What Causes Tire Bubbles?

After this year's harsh winter, the roads are worse than ever. I've not only seen many stranded motorists parked next to potholes they've hit, but single replacement tire requests have been more frequent lately. While a bubble can be caused by a handful of scenarios, the most common is impact damage such as hitting a pothole.  

Tires are made of specialized rubber compounds reinforced by plies of fabric cords and wires. The underlying fabric cords and wires actually define the tire's shape by limiting stretching. In order to bond these dissimilar materials, the cords and wires are coated with adhesives and/or rubber before the other components are bonded to them during curing. This bond can be compromised by contamination during assembly, damage by underinflation or being overloaded and finally by blunt force trauma or impact from potholes, curbs or other road hazards. Any one of these scenarios can cause a sidewall bubble.

Typically, incomplete bonding caused by contamination during assembly will appear within the first six months of service. These types of bubbles are small in size and usually appear before the tire's strength is significantly compromised. However, since typical tires roll about 800 times every mile and the air pressure inside the tire is greater than outside, tire separations/bubbles that are unseen or ignored will continue to grow in size and further reduce strength, while generating noise and vibration. This ultimately leads to tire failure as the tire stretches under load. If a sidewall bubble appears six months after service, prolonged driving on overloaded/underinflated tires or a road hazard impact are the most likely causes. It can sometimes take weeks or even months after an impact for a separation or bubble to appear. The varieties of possible causes make it necessary to inspect the tire while mounted on the wheel, as well as dismounting it to inspect the inner liner for damage.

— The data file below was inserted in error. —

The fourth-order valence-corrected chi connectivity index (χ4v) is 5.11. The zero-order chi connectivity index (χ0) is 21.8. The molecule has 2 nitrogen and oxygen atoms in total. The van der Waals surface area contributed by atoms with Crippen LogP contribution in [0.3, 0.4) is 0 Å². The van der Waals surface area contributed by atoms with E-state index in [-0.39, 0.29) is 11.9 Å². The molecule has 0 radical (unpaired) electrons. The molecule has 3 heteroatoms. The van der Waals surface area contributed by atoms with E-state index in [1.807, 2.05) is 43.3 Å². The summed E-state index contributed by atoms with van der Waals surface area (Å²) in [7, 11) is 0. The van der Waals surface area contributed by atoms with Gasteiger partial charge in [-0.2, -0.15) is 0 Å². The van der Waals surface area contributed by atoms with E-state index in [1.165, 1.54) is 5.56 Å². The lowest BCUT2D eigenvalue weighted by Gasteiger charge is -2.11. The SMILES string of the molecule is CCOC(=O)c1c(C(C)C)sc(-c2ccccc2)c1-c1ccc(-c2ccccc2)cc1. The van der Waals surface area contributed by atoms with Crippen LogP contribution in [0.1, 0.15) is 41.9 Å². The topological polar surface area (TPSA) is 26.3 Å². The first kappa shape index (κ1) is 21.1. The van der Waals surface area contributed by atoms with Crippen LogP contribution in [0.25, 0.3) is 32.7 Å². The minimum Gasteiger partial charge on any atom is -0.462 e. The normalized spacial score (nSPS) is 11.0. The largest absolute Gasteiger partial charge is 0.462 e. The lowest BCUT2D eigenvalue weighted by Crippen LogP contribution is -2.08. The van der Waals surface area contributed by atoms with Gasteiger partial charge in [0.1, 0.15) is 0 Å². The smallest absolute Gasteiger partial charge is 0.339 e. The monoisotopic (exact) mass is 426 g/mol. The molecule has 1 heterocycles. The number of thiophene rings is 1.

While taller profile tires can be damaged by more severe impacts with deeper potholes and sharper curbs, low profile tires mounted on large diameter wheels are the most susceptible to this type of damage. The driver of vehicles equipped with low profile tires should make special efforts to avoid potholes, curbs or other road hazards.

If you do experience a road hazard, be prepared with a Continental ContiComfortKit.  


Saturday, March 15, 2014 by James

I recently hit a curb/median divider with not much force, and a bubble appeared immediately. I immediately took it to the nearest tire shop and replaced it. Did I overreact? Or was that wise?
Monday, March 17, 2014 by Neal

You did the correct thing! When the sidewall is damaged you're basically running on borrowed time. The bubble becomes the weakest part of the tire and can fail easily.

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